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Sunday, February 10, 2013
Texas researchers hope to learn if aspirin can fight dementia
From The Monitor:
About two dozen local people are helping researchers find a way to prevent dementia.
The University of Texas Health Science Center is looking for more people to help them find answers to this question.
The Regional Academic Health Center in Harlingen is one of about 30 sites in the country where the study is being conducted, Dr. Sara Espinoza, the local principal investigator, said.
The study is called Aspirin in Reducing Events in the Elderly. The study’s principal investigator is Dr. Richard Grimm, medical director of the Berman Center for Outcomes and Clinical Research in Minneapolis.
“We know that aspirin prevents heart disease and stroke in middle-aged people,” said Espinoza, an associate professor of medicine at the UT Health Science Center in San Antonio. “There is some evidence that aspirin may prevent dementia or cognitive impairment.”
Past studies suggest that aspirin, as an anti-inflammatory drug, could be a protective for dementia, she said.
The study includes persons 65 and older who are in good health. Some will be given aspirin; others will take a placebo. They will then be monitored annually for five years. Harlingen residents participating in the study are tested and examined at the RAHC’s Clinical Research Unit.
Espinoza said the study has far-reaching effects because conditions such as dementia, including Alzheimer’s disease, could be caused by inflammation.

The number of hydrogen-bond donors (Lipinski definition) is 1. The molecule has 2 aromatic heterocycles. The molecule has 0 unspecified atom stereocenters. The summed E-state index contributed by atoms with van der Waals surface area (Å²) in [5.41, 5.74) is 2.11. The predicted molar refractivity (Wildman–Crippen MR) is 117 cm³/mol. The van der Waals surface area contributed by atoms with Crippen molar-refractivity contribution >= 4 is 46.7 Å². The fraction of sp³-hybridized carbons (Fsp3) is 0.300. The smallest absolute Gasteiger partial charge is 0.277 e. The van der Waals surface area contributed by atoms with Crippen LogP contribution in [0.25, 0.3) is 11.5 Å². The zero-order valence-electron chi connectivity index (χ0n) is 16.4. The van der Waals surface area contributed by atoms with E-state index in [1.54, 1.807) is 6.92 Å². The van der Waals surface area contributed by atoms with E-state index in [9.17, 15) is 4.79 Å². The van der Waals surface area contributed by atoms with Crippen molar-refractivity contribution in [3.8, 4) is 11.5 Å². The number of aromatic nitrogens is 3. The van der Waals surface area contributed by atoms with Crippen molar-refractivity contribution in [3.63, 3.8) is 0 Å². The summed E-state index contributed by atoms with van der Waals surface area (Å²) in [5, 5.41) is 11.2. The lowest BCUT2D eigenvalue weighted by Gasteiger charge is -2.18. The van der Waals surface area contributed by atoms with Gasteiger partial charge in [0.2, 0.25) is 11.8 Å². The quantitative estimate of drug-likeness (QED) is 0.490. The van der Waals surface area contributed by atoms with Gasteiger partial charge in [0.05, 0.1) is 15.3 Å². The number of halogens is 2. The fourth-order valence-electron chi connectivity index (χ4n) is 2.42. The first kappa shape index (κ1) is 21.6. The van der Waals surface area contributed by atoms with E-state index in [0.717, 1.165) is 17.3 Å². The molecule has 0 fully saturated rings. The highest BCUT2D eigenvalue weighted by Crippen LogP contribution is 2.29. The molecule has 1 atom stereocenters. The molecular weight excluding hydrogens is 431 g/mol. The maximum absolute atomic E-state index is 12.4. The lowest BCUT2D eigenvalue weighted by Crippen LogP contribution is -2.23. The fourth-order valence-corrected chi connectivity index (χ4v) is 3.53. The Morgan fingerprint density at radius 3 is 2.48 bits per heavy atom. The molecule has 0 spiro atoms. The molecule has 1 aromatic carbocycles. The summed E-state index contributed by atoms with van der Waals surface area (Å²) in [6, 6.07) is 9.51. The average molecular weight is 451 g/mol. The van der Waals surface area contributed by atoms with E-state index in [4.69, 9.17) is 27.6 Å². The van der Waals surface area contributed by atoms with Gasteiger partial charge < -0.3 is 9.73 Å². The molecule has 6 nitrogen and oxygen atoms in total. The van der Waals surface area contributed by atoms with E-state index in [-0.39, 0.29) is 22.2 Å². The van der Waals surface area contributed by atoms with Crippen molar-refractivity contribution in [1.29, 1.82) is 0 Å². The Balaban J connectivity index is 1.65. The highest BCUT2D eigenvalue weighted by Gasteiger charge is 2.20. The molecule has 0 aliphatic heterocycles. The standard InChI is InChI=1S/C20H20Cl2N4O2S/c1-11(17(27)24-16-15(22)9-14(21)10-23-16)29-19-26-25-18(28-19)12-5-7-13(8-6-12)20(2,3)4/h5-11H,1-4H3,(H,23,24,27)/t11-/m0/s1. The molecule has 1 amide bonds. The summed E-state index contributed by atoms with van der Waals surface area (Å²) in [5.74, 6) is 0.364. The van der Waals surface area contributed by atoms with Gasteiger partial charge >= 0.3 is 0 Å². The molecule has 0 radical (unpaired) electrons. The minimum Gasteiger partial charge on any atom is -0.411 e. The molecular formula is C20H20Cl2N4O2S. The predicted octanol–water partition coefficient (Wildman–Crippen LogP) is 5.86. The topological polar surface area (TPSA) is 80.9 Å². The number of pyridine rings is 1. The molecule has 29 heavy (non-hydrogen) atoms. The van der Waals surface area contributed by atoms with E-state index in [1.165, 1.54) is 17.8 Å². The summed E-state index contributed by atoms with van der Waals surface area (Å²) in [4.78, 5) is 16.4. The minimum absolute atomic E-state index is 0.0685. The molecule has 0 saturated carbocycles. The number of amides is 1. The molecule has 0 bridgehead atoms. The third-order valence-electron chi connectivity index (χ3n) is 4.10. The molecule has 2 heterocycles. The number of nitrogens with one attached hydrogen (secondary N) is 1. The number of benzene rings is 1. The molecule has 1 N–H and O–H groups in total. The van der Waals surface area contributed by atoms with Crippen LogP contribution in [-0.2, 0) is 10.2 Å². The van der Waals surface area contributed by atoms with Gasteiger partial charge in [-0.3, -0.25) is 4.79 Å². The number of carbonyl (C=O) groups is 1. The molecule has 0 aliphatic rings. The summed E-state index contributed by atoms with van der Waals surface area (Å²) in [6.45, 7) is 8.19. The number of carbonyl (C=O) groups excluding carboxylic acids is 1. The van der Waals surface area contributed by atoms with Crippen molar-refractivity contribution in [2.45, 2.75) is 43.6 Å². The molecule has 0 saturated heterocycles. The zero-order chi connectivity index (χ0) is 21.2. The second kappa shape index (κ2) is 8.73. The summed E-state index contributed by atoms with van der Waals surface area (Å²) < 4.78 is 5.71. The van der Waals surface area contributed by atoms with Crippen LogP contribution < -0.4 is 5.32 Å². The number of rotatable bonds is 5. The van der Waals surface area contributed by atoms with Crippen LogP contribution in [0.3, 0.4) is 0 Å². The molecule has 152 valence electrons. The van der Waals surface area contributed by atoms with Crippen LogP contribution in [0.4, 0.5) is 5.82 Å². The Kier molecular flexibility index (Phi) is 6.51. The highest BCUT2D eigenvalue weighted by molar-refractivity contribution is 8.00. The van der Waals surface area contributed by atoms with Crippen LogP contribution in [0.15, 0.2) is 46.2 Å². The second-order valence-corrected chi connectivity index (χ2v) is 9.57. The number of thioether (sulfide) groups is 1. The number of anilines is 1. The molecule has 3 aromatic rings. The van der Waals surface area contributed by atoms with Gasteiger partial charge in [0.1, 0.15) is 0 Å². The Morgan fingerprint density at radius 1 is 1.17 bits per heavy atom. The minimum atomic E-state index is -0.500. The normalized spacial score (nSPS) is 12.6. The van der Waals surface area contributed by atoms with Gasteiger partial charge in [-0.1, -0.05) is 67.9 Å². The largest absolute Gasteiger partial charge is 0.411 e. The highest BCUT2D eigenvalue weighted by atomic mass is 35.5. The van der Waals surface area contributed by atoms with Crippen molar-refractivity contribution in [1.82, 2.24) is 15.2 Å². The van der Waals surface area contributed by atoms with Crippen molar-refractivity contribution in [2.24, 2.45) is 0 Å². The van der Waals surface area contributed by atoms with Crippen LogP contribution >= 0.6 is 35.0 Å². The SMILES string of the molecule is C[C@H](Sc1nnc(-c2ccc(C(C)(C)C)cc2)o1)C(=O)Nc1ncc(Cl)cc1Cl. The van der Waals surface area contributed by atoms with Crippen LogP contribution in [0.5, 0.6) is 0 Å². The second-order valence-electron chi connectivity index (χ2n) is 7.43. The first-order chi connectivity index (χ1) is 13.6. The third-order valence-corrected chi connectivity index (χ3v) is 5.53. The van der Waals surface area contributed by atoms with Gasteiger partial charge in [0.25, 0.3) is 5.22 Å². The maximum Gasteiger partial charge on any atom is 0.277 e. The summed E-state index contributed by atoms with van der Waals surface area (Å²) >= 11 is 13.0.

Diabetes is considered an inflammatory condition, and that can lead to disability. Therefore, the study is also being conducted to see if aspirin can reduce the possibility of people becoming disabled to the point where they are unable to care for themselves.
The study is also being conducted at sites in Australia, begun about two years ago. Espinoza said the study’s operators intend to enroll people in the program until December, but the deadline could be extended.
The South Texas site, which includes the RAHC as an extension of the University of Texas Health Science Center in San Antonio, has about 219 subjects enrolled, Espinoza said, with 25 to 30 enrolled in Harlingen.
She would like to see more local residents enrolled in the program.
“We can enroll as many who want to be enrolled,” she said. “We have no limit on how many are enrolled.”
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